From Robert Reich Blog
Congress has recessed for two weeks without passing a desperately-needed disaster relief bill. Why not? Because Senate Majority Leader Mitch McConnell didn't want to anger Donald Trump by adding money for Puerto Rico that Democrats have sought but Trump doesn't want.
America used to have a Senate. But under McConnell, what was once known as the worlds greatest deliberative body has become a partisan lap dog.
Recently McConnell used his Republican majority to cut the time for debating Trump's court appointees from 30 hours to two, thereby enabling Republicans to ram through even more Trump judges.
In truth, McConnell doesn't give a fig about the Senate, or about democracy. He cares only about partisan wins.
On the eve of the 2010 midterm elections he famously declared that his top priority was for Barack Obama "to be a one-term president."
Between 2009 and 2013, McConnell's Senate Republicans blocked 79 Obama nominees. In the entire history of the United States until that point, only 68 presidential nominees had been blocked.
This unprecedented use of the filibuster finally led Senate Democrats in 2013 to change the rules on some presidential nominees (but not the Supreme Court) to require simple majorities.
In response, McConnell fumed that "breaking the rules to change the rules is un-American." If so, McConnell is about as un-American as they come. Once back in control of the Senate he buried Obama's nomination of Merrick Garland for the Supreme Court by refusing even to hold hearings.
Then, in 2017, McConnell and his Republicans changed the rules again, ending the use of the filibuster even for Supreme Court nominees and clearing the way for Senate confirmation of Trump's Neil Gorsuch and Brett Kavanaugh.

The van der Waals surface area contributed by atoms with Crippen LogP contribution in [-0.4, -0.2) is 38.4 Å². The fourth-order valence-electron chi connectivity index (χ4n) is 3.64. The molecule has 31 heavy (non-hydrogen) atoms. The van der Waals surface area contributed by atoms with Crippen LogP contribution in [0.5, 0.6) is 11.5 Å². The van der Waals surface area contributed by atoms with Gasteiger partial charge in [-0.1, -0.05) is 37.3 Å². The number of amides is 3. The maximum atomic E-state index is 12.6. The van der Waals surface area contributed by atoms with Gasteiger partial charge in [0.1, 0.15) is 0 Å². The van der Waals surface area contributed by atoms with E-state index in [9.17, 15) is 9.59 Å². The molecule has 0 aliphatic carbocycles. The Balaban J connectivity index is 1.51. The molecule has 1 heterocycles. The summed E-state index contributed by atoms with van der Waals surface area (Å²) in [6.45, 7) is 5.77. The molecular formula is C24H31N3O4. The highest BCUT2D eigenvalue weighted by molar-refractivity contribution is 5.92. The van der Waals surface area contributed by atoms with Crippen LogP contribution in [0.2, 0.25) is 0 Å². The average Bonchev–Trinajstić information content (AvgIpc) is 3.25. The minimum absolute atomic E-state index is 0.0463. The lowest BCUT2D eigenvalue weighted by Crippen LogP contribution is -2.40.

Step by step, McConnell has sacrificed the Senate as an institution to partisan political victories.
There is a vast difference between winning at politics by playing according to the norms of our democracy, and winning by subverting those norms.
To Abraham Lincoln, democracy was a covenant linking past and future. Political institutions, in his view, were "the legacy bequeathed to us."
On the eve of the Senate's final vote on repealing the Affordable Care Act in July 2017, the late John McCain returned to Washington from his home in Arizona, where he was being treated for brain cancer, to cast the deciding vote against repeal.
Knowing he would be criticized by other Republicans, McCain noted that over his career he had known senators who seriously disagreed with each other but nonetheless understood "they had an obligation to work collaboratively to ensure the Senate discharged its constitutional responsibilities effectively."
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